Japanese scientists have developed a device that they say detects most kinds of cancer from a drop of blood in only three minutes.

The device uses a biochip, a sensor comprising multiple tiny test sites. It functions by attracting a faintly luminous substance found in cancer patients, even when the cancer is at a very early stage.

Known as Proteo, the chip is the result of collaboration between Kobe-based medical device manufacturer My Tech Inc. and researchers from Showa University.

Yuki Hasegawa of My Tech said the technology boasts great accuracy.

“We diagnosed without any errors whether the tumor is benign or malignant in a study of 20 patients,” he said.

Hasegawa said the researchers are accumulating data from various types of cancers, with the aim of making the blood test available a year from now.

Hiroaki Ito, a researcher from Showa University, said the preliminary data suggests the device could be more accurate and effective than existing blood tests.

“Currently, blood testing can only detect around 10 to 20 percent of cancers. In contrast, we are expecting to detect as much as 90 percent,” Ito said.

Ito and Hasegawa said the accuracy derives from the chip’s characteristic of attracting certain nucleosomes, sets of proteins wrapped inside DNA. Nucleosomes occur in healthy individuals, but the chip only attracts those modified by cancer.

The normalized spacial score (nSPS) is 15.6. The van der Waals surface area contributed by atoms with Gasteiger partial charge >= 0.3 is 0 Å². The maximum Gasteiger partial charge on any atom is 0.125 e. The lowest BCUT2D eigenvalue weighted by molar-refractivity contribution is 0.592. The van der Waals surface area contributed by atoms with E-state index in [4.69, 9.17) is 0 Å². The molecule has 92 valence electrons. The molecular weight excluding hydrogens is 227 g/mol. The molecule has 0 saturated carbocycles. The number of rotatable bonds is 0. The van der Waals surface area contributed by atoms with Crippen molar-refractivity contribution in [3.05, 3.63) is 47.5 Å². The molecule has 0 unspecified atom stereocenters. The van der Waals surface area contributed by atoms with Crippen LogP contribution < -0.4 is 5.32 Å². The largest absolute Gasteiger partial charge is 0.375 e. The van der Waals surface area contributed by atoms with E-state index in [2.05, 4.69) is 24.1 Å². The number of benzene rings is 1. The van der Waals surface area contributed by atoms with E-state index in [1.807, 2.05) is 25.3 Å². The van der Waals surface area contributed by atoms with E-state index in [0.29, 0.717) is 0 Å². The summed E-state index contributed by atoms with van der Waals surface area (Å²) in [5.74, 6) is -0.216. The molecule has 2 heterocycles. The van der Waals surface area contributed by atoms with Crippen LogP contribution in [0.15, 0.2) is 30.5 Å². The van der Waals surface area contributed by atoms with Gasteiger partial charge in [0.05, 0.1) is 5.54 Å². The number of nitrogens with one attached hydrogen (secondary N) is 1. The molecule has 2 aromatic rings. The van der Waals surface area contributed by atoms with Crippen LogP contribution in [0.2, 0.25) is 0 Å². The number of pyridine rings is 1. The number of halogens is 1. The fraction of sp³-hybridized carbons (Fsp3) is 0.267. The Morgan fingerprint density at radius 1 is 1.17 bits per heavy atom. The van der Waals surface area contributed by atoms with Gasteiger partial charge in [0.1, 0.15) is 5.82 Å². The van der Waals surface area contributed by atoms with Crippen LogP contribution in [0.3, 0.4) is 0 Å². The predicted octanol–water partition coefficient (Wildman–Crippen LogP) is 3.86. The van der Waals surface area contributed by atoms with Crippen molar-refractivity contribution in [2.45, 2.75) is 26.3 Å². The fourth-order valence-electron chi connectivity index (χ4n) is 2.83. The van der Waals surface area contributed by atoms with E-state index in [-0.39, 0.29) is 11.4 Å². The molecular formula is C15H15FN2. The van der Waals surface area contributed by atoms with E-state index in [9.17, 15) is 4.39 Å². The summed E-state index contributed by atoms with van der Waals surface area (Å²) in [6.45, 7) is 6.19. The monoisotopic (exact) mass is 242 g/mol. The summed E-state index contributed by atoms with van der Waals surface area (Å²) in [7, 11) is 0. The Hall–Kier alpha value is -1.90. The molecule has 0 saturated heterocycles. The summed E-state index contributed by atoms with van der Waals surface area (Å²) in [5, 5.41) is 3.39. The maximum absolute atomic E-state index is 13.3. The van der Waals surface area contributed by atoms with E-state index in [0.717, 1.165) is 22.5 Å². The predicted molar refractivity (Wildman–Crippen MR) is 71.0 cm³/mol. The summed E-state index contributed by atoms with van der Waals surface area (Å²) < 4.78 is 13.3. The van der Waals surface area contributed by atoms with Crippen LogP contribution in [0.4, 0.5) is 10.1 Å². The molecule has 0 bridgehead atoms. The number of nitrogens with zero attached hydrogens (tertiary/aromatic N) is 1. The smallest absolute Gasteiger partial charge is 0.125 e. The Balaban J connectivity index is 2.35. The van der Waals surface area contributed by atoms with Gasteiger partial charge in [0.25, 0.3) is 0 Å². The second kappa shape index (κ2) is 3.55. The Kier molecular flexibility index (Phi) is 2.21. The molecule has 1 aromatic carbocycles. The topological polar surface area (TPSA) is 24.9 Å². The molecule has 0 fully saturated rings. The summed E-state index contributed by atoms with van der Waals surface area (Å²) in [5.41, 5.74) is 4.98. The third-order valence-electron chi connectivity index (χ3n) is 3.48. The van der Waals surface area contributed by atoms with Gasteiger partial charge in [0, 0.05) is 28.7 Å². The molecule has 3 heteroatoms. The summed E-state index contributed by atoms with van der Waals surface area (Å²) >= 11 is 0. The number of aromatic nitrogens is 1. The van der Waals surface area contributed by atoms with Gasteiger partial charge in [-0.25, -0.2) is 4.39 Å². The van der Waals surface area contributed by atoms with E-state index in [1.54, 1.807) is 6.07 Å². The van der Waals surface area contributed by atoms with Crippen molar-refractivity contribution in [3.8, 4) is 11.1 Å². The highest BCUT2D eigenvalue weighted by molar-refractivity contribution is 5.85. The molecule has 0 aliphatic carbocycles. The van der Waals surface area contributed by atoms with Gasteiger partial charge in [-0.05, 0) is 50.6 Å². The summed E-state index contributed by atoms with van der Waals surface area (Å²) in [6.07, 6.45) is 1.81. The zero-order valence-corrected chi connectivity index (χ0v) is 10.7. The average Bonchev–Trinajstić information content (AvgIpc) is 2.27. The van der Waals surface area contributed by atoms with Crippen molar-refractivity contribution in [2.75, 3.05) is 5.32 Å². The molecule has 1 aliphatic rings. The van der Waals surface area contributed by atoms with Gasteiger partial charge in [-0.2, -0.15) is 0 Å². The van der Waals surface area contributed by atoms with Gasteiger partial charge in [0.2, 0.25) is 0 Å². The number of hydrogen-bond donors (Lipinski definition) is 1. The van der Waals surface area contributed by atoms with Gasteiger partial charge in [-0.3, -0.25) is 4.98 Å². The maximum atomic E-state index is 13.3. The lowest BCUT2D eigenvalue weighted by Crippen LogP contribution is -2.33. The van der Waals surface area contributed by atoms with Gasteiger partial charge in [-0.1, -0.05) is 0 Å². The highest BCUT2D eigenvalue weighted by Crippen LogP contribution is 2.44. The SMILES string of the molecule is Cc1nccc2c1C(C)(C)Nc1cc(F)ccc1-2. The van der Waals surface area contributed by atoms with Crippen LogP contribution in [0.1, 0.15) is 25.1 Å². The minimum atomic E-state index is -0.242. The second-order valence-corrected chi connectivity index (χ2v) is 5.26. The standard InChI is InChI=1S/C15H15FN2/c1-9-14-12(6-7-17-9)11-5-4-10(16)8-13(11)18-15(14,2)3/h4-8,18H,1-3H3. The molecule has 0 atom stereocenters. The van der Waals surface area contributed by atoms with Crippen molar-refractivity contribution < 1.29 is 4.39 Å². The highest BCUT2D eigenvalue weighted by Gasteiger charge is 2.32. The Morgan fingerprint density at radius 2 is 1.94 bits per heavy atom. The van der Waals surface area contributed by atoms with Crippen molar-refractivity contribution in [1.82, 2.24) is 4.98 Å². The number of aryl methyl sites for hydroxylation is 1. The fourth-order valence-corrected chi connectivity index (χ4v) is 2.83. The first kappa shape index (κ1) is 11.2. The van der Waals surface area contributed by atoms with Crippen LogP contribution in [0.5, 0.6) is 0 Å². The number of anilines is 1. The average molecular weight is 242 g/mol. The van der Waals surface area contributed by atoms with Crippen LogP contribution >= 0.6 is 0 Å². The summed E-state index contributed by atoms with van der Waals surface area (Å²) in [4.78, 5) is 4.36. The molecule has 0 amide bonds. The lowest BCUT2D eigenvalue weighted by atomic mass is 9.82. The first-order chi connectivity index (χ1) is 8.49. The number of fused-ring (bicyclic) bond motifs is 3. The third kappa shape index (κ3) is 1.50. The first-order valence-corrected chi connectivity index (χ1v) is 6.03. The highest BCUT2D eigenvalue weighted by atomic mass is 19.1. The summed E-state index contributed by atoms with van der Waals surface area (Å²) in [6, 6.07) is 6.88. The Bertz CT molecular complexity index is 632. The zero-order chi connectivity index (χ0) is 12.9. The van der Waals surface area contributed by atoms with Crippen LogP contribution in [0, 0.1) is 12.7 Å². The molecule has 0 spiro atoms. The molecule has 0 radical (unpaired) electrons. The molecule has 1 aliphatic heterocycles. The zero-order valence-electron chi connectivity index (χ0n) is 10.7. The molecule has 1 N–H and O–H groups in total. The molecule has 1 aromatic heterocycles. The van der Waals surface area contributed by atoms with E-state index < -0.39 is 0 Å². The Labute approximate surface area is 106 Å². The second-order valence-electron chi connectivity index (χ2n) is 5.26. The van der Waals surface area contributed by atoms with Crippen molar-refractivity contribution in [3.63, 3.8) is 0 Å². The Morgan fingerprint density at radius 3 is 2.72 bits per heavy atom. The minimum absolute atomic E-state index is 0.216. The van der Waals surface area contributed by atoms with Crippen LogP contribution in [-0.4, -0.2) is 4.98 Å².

The researchers found that the nucleosome emits light. Although dim, the intensity increases as more of the substance accumulates on the chip and it can easily be seen under a fluorescent microscope. This makes it easy to identify visually if the blood is from an individual with cancer.

The nucleosome that is attracted to the chip is prevalent in all types of cancer, including those of the pancreas, stomach and bowel. Together with the use of laser beam, the chip not only detects the presence of cancer but also tries to narrow down the kind.

Moreover, the substance exists even in a cancer’s early stages, the researchers said, allowing “super-early detection.”

“Currently, most cancers are detectable only after they have developed for 15 to 20 years. Our technology allows diagnosing much earlier than that, even within one year after they develop,” said Hasegawa.

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